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Now in its twelfth year, Class 46 is dedicated to European trade mark law and practice. This weblog is written by a team of enthusiasts who want to spread the word and share their thoughts with others.

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Half-price! Likelihood of confusion between two

On 18 October 2016, the Finnish Supreme Administrative Court gave its ruling on the likelihood of confusion between two figurative trade marks both entailing indication of half-price (in Finnish "½ hintaan"). Veljekset Halonen Oy, a Finnish clothing wholesale company, had in 2010 obtained registration (No. 251764) for a figurative trade mark  (text: "½ price days") for clothing, shoes and headgear in class 25.

Faor Oy, also a Finnish clothing wholesale company, known for their Jesper JUNIOR children's clothing and shoe collection, lodged an opposition against the trade mark based on their prior registration  (No. 246488, text: "½ price days") covering in class 25 the same goods as the registration of Veljekset Halonen Oy.

The Finnish Patent and Registration Office found that the marks were not judged as a whole as being confusingly similar. They considered that the textual parts of the marks referred to the same thing, i.e. to a discount campaign offering the products at half price. These parts of the marks were the weak and descriptive parts of the mark. The other parts of the marks and the appearance and the general impression of the marks were thus sufficiently different.

Faor Oy went on to appeal the decision to the Market Court.  The Market Court's view was similar to that of the Finnish Patent and Registration Office as it stated that one should especially take note to the differences between the figurative elements of the marks. In Veljekset Halonen Oy's mark these were the various circles and their disposition and, in Faor Oy's mark, the peculiar expression on the face included in the mark. These distinctive elements resulted in the overall difference between the marks. Faor Oy also claimed that its mark was a trade mark with a reputation but the Market Court considered that the evidence submitted to support this claim was not sufficient.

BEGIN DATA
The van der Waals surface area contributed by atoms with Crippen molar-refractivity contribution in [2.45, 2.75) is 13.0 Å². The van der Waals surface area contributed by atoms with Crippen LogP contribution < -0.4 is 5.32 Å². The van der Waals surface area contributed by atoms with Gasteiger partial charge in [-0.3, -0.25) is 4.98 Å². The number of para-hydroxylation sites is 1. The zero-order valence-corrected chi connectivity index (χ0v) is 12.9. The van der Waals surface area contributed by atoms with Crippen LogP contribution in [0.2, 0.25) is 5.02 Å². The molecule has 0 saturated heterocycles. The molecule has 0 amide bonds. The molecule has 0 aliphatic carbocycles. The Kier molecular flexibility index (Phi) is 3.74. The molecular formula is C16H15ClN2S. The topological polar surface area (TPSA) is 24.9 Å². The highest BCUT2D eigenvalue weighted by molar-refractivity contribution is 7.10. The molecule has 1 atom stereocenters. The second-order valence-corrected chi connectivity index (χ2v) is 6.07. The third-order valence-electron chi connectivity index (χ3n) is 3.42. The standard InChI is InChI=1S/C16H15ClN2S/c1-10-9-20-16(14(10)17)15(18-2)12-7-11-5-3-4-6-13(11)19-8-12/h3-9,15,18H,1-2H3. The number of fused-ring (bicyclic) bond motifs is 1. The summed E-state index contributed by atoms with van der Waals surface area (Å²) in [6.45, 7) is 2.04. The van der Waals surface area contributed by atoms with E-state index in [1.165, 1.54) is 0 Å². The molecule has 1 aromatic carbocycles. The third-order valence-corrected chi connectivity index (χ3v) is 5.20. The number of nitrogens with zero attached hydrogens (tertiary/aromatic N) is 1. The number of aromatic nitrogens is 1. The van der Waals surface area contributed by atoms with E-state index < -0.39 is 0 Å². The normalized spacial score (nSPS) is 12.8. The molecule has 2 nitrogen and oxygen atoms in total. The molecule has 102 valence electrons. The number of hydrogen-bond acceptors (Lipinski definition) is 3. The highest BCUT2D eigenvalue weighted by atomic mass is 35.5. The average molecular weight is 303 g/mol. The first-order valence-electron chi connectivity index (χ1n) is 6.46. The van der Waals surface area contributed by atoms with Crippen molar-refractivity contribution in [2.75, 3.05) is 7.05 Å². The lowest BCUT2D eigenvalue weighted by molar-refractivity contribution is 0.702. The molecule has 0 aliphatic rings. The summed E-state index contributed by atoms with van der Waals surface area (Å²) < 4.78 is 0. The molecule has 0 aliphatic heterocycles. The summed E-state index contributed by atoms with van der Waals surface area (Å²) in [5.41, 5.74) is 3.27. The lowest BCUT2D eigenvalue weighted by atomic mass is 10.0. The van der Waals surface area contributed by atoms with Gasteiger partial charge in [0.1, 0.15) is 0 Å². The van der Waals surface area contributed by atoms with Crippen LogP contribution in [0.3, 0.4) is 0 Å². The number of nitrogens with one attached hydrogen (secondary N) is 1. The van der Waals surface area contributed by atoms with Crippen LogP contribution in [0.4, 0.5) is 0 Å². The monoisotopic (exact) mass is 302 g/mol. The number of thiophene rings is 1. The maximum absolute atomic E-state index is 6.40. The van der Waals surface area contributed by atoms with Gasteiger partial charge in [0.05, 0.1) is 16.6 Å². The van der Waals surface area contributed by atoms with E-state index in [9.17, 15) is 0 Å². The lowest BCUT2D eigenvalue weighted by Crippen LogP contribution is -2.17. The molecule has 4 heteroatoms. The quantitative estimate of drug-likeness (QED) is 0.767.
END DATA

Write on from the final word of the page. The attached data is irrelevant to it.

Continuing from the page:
Still being dissatisfied with the decision, Faor Oy appealed the decision to the Supreme Administrative Court. Faor Oy was of the opinion that the textual part of its mark "1/2 -hintapäivät" was not descriptive and was more of a binding and public price promise. Further they considered that there was a likelihood of confusion as then the dominating text elements of the mark would be similar. They also e.g. stated that the likelihood of confusion would take place due to the phonetic similarities between the marks. Veljekset Halonen Oy on its side leaned e.g. on the fact that the figurative elements of the marks were the most relevant and sufficiently different from each other. Further, even if the text elements of the marks would be compared, Faor Oy would not have a monopoly on such a general price promise.

After evaluating the matter, the Supreme Administrative Court, without giving any written analysis on its reasoning, rejected the appeal. Thus these the marks will now co-exist on the market. It is quite interesting to note that the words indicating "half price days" were actually considered descriptive for the goods themselves, namely clothing, shoes and headgear.

The decision (in Finnish) can be read here.

This item has been kindly prepared for Class 46 by Tiina Komppa (Roschier, Finland)

Posted by: Blog Administrator @ 01.32
Tags: Finland, likelihood of confusion,
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MARQUES does not guarantee the accuracy of the information in this blog. The views are those of the individual contributors and do not necessarily reflect those of MARQUES. Seek professional advice before action on any information included here.

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